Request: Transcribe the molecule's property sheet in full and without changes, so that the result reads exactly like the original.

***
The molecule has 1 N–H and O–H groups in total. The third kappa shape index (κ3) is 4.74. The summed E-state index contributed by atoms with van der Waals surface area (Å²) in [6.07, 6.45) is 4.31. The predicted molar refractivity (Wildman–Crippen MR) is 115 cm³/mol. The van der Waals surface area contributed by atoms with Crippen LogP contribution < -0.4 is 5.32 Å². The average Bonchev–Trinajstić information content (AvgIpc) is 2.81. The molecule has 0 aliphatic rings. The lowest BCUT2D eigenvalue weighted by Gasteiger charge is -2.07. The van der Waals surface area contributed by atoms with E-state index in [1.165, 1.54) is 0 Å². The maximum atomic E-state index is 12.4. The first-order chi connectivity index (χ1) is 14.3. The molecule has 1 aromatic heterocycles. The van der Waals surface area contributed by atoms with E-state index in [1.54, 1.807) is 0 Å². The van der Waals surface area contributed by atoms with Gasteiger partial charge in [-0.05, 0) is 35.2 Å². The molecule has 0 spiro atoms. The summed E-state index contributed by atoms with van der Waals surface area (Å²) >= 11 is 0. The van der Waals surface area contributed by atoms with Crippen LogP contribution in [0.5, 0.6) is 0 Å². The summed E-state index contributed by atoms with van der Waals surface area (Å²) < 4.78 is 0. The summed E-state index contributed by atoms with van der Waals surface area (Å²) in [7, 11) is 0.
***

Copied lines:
The molecule has 1 N–H and O–H groups in total. The third kappa shape index (κ3) is 4.74. The summed E-state index contributed by atoms with van der Waals surface area (Å²) in [6.07, 6.45) is 4.31. The predicted molar refractivity (Wildman–Crippen MR) is 115 cm³/mol. The van der Waals surface area contributed by atoms with Crippen LogP contribution < -0.4 is 5.32 Å². The average Bonchev–Trinajstić information content (AvgIpc) is 2.81. The molecule has 0 aliphatic rings. The lowest BCUT2D eigenvalue weighted by Gasteiger charge is -2.07. The van der Waals surface area contributed by atoms with E-state index in [1.165, 1.54) is 0 Å². The maximum atomic E-state index is 12.4. The first-order chi connectivity index (χ1) is 14.3. The molecule has 1 aromatic heterocycles. The van der Waals surface area contributed by atoms with E-state index in [1.54, 1.807) is 0 Å². The van der Waals surface area contributed by atoms with Gasteiger partial charge in [-0.05, 0) is 35.2 Å². The molecule has 0 spiro atoms. The summed E-state index contributed by atoms with van der Waals surface area (Å²) >= 11 is 0. The van der Waals surface area contributed by atoms with Crippen LogP contribution in [0.5, 0.6) is 0 Å². The summed E-state index contributed by atoms with van der Waals surface area (Å²) < 4.78 is 0. The summed E-state index contributed by atoms with van der Waals surface area (Å²) in [7, 11) is 0.